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March 27, 2007
For immediate release
4th Annual Volunteer Recognition Awards Recognize Eight Islanders for Outstanding Contributions
Community and Cultural Affairs
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Eight Islanders were recognized for their volunteer contributions to the communities in which they live. Gladys Dirani, Garnet Buell, Ken Roper, Rikki Schock, Almeda Thibodeau and Judy MacLean received individual awards while Tonya Gray and Shelley Morrison were presented with a joint award. Master of Ceremonies Wes MacAleer read the citations and Her Honour, Premier Binns and Minister MacFadyen presented the awards.
These remarkable volunteers are being recognized, not only by government, but more importantly by their peers, said Premier Binns. Each of todays recipients was nominated for this award by someone who thought his or her deeds should be recognized.
Minister MacFadyen added, It is encouraging to see that the volunteers being recognized are a broad representation of our diverse Island society. Today's recipients include young mothers, retired men and women, people active in their Acadian and Aboriginal culture, and dedicated mentors.
The Volunteer Recognition Award was created in 2002 to recognize individual Islanders for their volunteer contributions. A public call for nominations is extended in the fall and a selection committee chooses each years award recipients. The selection committee members are as follows: Bernice Arsenault of Wellington, Dee MacNeill of Summerside, Darlene Peters of Souris, Tom Wilkinson and Rev. Ross Howard, both of Charlottetown.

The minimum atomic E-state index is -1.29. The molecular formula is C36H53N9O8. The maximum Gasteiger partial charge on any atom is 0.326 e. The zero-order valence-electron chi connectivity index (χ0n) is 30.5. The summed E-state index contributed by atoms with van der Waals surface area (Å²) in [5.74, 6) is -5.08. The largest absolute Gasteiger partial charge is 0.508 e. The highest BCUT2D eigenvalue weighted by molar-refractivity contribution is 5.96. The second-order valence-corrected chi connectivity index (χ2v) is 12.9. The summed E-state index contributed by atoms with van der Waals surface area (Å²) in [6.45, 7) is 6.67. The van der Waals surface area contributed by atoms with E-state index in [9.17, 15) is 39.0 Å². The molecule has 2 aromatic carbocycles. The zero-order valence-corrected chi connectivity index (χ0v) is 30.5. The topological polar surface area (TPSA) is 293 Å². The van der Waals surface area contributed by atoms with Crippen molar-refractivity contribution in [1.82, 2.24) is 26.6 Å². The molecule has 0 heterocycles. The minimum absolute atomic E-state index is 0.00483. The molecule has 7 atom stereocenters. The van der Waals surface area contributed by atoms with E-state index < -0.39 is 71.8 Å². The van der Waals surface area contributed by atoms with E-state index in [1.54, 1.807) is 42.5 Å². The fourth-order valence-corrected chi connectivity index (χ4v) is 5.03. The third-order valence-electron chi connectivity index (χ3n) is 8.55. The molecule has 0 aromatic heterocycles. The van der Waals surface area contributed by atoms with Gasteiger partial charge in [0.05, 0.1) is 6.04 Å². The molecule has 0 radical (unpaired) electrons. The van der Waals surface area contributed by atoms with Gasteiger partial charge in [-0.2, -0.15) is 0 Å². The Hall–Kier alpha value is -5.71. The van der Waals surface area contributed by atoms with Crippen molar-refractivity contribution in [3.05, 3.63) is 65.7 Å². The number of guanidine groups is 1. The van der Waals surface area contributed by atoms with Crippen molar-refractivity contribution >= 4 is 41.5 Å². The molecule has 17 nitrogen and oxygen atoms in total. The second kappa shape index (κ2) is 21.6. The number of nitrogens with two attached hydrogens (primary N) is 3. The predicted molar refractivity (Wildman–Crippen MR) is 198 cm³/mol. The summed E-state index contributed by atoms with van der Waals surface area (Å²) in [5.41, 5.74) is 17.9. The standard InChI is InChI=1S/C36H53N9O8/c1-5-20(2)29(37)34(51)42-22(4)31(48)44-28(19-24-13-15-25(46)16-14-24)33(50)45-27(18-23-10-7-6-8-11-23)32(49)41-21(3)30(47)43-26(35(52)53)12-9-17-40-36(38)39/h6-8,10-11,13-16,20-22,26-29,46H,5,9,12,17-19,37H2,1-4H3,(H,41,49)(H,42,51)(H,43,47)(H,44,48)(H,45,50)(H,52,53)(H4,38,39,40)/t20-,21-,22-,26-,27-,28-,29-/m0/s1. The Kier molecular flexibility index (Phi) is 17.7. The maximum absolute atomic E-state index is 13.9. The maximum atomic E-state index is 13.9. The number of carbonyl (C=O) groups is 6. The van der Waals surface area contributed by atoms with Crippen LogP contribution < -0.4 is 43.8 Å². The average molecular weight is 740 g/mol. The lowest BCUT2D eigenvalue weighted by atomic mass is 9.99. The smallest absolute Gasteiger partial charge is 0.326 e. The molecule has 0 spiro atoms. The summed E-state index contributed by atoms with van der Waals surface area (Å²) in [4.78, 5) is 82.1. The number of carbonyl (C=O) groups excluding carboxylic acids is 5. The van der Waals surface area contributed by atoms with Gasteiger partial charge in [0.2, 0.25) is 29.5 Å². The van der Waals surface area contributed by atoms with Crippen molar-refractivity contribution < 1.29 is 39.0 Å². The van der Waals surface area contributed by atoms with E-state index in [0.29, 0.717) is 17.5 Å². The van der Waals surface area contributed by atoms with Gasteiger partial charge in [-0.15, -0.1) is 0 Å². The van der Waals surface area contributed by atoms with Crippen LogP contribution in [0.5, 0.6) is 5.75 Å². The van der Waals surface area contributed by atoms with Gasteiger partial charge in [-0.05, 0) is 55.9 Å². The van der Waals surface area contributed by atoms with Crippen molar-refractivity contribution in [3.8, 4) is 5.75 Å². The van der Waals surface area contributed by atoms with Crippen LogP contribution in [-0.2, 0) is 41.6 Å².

The seven Volunteer Recognition Awards were presented to the following individuals:
Garnet Buell, Murray River, PEI, The Ceilidh King:
Well-known volunteer, fundraiser, musician and award winner for many environmental and musical categories.
With the Murray River Ceilidh Committee, he has raised over $100,000 for the Queen Elizabeth Hospital. Recently recognized by the Queen Elizabeth Hospital Board as a "Major Benefactor."
Entertaining since he was a child; sings and plays acoustic guitar, fiddle, mandolin and base guitar. Has been on Community Showcase, Eastlink, Channel 10 once toured in Nashville.
Often performs at the Northumberland Fisheries Festivals and benefits in the Town of Montague.
Working on his third CD with all the proceeds going to his favourite charity, the Queen Elizabeth Hospital.
All of his performances have been voluntary.
Dedicated to nature and wildlife; has donated his 100 acre homestead to the Island Nature Trust. Feeds animals around the 15 ponds on his property daily at his own expense.
Has received a number of awards from Ducks Unlimited, Island Nature Trust and recently the Lieutenant Governor's Greenwing Conservation Award.
Gladys Dirani, Charlottetown:
Volunteered at the Queen Elizabeth Hospital for 25 years, before dedicating herself to the goals of Canadian Blood Services (CBS)
First came to Canadian Blood Services after her 40 year old son Billy underwent extensive cancer treatment. Sadly, Billy lost his battle against cancer.
Launched the Atlantic Regional Aliant Telecom Challenge, a very successful corporate recruitment effort that ultimately turned into a major inter-provincial competition.
Driving force behind the Donors For Life Program.
Gave a very passionate and emotional presentation as keynote speaker at the 2003 Charlottetown CBS Donor Awards Ceremony.
Tonya Gray and Shelley Morrison, Charlottetown:
Both stay-at-home moms active in their children's school, Sherwood Elementary. Tonya and her husband Cory, and Shelley and her husband David, each have four children.
Realized a playground was needed at Sherwood Elementary after a lot of equipment had been removed for safety reasons ... decided to make it happen.
Organized the first Sherwood School Carnival in June, 2005, and raised over $20,000.